A question thru-hikers started asking each other a month away from the summit of Mt Katahdin. It’s also a question that everyone back home asks when you finally finish your “vacation in the woods”. It’s a question that 99% of northbound thru-hikers standing on Springer Mountain expected to have a concrete answer for by the time they get to the finished 2,200 mile later. Funny enough, most of us had no idea what we were supposed to do when we finished.
Some lined up their previous jobs to return to. Some were already retired and a round of golf or a winter in the Keys was next on the list. Many of us though had no idea what we really planned on doing when the pages of the guidebook ran out and we couldn’t base the next day on distances between shelters and locations of water sources. Self doubt started creeping in when we could only provide a wishy-washy answer to the big question. Well, we sat in good company because many of our peers still had no idea what they planned on doing with their lives and we just wanted a good burger, beer and a chance to rest our feet.
With that being said, living in your parents basement being married and 27 years old isn’t really a long term solution either.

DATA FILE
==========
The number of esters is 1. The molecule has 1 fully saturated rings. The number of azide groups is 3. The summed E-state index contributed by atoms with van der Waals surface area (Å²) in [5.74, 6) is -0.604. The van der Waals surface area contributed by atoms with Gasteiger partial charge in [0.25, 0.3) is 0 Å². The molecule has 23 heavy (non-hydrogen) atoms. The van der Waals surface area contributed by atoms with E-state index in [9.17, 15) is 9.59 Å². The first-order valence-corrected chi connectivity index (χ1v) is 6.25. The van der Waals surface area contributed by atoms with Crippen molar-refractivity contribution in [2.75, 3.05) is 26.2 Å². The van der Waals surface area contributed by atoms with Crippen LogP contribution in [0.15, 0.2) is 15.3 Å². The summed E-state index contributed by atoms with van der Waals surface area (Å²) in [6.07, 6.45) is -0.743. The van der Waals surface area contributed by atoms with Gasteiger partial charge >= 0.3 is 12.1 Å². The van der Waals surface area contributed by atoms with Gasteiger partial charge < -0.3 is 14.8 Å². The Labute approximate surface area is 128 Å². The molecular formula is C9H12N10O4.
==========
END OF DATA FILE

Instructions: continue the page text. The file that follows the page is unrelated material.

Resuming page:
We’re living in Maine for the winter, yes, in my parents house. We prefer to call them roommates though, it helps save face. In April of 2015 we are leaving for another international adventure, starting in India for a very close friend’s wedding and then start working our way west. Right now our itinerary is just pins in a wall but the thumbtacks are sitting in India, Nepal, Turkey, Romania, Hungary, Germany, Holland and France. (Traveling is a lot easier when you have international friends to stay with!)
What are we doing in the meantime time? Well, Lindsay is being a sugar momma and I am officially pursuing the next item on my bucket list; writing and publishing a book. It’s going to be my Afghanistan experience coupled with a quick transition process into the civilian world. A transition that was aided, hindered and eventually completed by our experiences in New Zealand and most significantly the Appalachian Trail. It’s a story about the horrors and chaos of war, the life changing effects of those experiences and learning to be a new person. It will hopefully shed a new light on veterans issues and be a honest take on what my generation of veterans are facing back at home.
What comes after that? If I can write a book as well as I can get you to read to the bottom of this post then who only knows. That’s the beauty of being young, foolish and our only child has four legs and fur!